ReviewsJinjer – King of Everything (Napalm)

Jinjer – King of Everything (Napalm)

Is it thrash? Is it death metal? Is it metalcore? Is it progressive? These are some of the initial questions that you might ask when King of Everything kicks into motion, but by the time the album is over the only question that is going to matter is why you haven’t heard of this band before. Jinjer positively explode with their first album for Napalm Records, and are sure to impress with their ability to shift their music into various directions.

As the opening provided, Jinjer is not a band that is easily classifiable. Nor are they the most predictable of sorts. But it all blends together for an experience that will keep you guessing and wondering where they will go next. One of the biggest aspects present though is groove. Thick, heavy grooves give the band a modern edge (and a crisp, rumbling bass) to their sound and gives them plenty of weight to throw around. Those curious to see just how crazed the band can sound should check out “Sit Stay Roll Over,” which blows through the gates with blastbeats, screams, and wonderfully technical riffs and settling into more thrashy territory. But things switch up at the chorus, offering somewhat jazzy clean vocals and allowing the bass to roll out some grooves. “Captain Clock” works similarly, going from frenzied riffs/screams to more melodic arenas that carefully avoid the usual. “Just Another” showcases some of the band’s most progressive melodies while “I Speak Astronomy” moves more slowly, with moments of pure melody and atmosphere that work well against the crunchy, mid-tempo riffs that creep in during the song’s second half. Just as you think you might have the band figured out with the blazing thrash of “Dip a Sail,” “Pisces” sees the closest thing that you’ll find towards ‘ballad territory’ with Tatiana Shmailyuk delivering some tender vocals for a good portion of the track (yeah, there’s still some monstrous screams in there too). But closing things out is the funky and infectious “Beggars’ Dance,” nicely bringing things full circle to the beginning of the album in an unexpected and fun way.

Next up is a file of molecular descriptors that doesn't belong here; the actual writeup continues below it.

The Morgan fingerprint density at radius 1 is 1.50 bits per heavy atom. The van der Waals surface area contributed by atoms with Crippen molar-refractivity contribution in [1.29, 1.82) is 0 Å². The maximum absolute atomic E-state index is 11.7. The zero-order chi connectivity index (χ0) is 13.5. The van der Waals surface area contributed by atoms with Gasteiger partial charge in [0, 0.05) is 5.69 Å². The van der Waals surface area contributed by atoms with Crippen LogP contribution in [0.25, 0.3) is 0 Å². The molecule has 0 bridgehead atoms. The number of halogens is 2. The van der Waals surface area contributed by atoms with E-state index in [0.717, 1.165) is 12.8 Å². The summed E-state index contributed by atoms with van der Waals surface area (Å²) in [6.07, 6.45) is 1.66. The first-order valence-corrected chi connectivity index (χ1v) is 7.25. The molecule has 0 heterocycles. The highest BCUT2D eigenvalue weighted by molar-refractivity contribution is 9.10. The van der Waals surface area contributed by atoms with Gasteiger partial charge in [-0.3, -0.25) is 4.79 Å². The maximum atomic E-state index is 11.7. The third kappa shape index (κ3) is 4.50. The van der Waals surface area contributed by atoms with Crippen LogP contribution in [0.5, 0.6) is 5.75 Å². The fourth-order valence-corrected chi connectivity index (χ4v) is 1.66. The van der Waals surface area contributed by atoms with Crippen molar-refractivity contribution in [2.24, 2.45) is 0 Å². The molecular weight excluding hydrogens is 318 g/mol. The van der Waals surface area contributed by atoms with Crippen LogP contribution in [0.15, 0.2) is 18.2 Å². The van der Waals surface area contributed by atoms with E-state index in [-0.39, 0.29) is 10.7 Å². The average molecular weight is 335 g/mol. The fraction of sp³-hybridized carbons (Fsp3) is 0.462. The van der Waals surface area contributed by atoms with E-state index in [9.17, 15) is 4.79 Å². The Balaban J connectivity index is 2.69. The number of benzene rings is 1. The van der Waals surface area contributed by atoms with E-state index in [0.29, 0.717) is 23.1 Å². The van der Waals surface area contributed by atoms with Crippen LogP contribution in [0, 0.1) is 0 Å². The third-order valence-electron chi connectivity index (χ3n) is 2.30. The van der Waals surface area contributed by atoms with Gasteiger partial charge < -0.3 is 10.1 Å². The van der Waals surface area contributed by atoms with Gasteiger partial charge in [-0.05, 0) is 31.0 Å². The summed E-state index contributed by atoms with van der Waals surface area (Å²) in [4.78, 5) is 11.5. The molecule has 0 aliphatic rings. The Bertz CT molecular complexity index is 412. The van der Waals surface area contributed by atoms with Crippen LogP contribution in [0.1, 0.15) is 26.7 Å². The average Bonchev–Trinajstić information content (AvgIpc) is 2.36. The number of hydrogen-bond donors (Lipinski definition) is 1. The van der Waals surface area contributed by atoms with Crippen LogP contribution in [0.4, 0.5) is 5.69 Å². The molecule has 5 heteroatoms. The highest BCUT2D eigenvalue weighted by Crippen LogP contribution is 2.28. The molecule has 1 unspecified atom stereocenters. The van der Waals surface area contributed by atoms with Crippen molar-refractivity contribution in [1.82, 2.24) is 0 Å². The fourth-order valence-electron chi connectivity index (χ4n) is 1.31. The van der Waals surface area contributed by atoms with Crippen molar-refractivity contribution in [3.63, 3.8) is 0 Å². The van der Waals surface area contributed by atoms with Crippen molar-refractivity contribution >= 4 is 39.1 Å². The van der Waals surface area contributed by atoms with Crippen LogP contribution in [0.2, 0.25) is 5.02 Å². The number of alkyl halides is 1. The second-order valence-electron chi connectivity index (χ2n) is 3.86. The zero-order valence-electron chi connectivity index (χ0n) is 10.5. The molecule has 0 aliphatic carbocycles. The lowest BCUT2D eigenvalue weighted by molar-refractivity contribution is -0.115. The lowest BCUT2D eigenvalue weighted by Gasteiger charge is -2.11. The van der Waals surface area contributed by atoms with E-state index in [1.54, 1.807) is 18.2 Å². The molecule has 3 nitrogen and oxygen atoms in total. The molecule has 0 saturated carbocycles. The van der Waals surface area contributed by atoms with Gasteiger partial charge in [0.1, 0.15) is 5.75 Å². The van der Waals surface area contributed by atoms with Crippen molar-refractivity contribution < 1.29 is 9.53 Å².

An album that really needs to be heard to be described adequately, King of Everything provides the necessary muscle, grace, and musicianship to be appreciated by a wide metal audience. Though some moments may polarize some, the unexpected ways that they combine full-out brutality, groove, and melody make it an album worth investigating further. While it may come out of the gates as more of a sleeper, expect Jinjer to hit the ground running quickly once word gets out.

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